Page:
I love following athletes on Twitter. At its best, you get (what feels like) intimate access to their lives, which is really fun if you’re a sports fan. Plus, some athletes are genuinely funny. At its worst, you get guys like Rashard Mendenhall mouthing off about 9/11 and Osama bin Laden.
I’ll stop, as that could go on for a while. The point is, professional sports organizations have attempted to reign in the social media activity by instituting polices that a.) usually black out certain times as “social media free” and b.) spell out generic quality guidelines that keep athletes from saying things that reflect poorly upon the league.
Whether or not you agree with the social media restrictions, you have to admit that the league has an interest in doing so.
It appears the the NHL has become the latest major sports organization to institute one of these social media policies.
According to a release on NHL.com, the new policy will bar players and “operations staff” from posting during a certain window surrounding games. It also makes the same generic claims that we’ve seen before about holding players responsible for their communications, even when on their own time.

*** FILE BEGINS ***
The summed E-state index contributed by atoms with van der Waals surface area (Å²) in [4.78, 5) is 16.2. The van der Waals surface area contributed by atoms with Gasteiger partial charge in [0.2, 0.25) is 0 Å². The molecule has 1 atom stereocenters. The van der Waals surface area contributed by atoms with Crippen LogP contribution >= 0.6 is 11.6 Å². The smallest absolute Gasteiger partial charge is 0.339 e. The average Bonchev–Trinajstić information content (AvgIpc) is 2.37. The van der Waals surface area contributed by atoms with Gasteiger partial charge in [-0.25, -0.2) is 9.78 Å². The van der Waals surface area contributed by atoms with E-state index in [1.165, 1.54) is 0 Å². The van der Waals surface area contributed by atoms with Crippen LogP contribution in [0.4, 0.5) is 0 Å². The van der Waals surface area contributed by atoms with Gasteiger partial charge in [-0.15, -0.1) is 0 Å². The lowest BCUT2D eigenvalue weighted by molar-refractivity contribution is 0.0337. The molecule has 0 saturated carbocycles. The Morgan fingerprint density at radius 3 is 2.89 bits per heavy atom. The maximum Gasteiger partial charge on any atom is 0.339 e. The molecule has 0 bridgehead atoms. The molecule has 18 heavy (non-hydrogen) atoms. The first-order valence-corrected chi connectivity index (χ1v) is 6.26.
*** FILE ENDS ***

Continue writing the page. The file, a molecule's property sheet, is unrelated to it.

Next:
From the release –
The policy, the NHL Social Media Policy for League and Club Personnel, governs both players and hockey operations staff and is designed to promote the value of social media as a tool for communication with fans. It also highlights issues surrounding social media, as well as limits the use of social media by players and hockey operations staff on game days.
As per the new policy, there is a total “blackout period” on the use of social media on game days, which for players begins two hours prior to opening face-off and is not lifted until players have finished their post-game media obligations. The suggested blackout period for hockey operations staff is longer, beginning at 11 a.m. on game days.
Also, the new policy makes it clear that players and club personnel will be be held responsible for their social communications in the same manner in which they are held responsible for other forms of public communications. As a result, discipline is possible for any social media statements that have or are designed to have an effect prejudicial to the welfare of the League, the game of hockey or a member club, or are publicly critical of officiating staff.
A couple of players have put their opinion out on Twitter –
People asking about NHL’s new policy on Twitter. I think its good. I don’t even play much and I don’t tweet on game days. Plenty of off days
The new NHL policy went into effect last night.
The NFL’s social media policy, which was implemented in 2009, is pretty similar to this new NHL policy. Players, coaches and staff are not allowed to tweet or Facebook post within 90 minutes of kickoff or until post-game interviews are complete.
NBA’s social media policy shortens the pre-game window to 45 minutes and includes halftime as a banned period. It allows for individual teams to make their own determinations involving additional guidelines.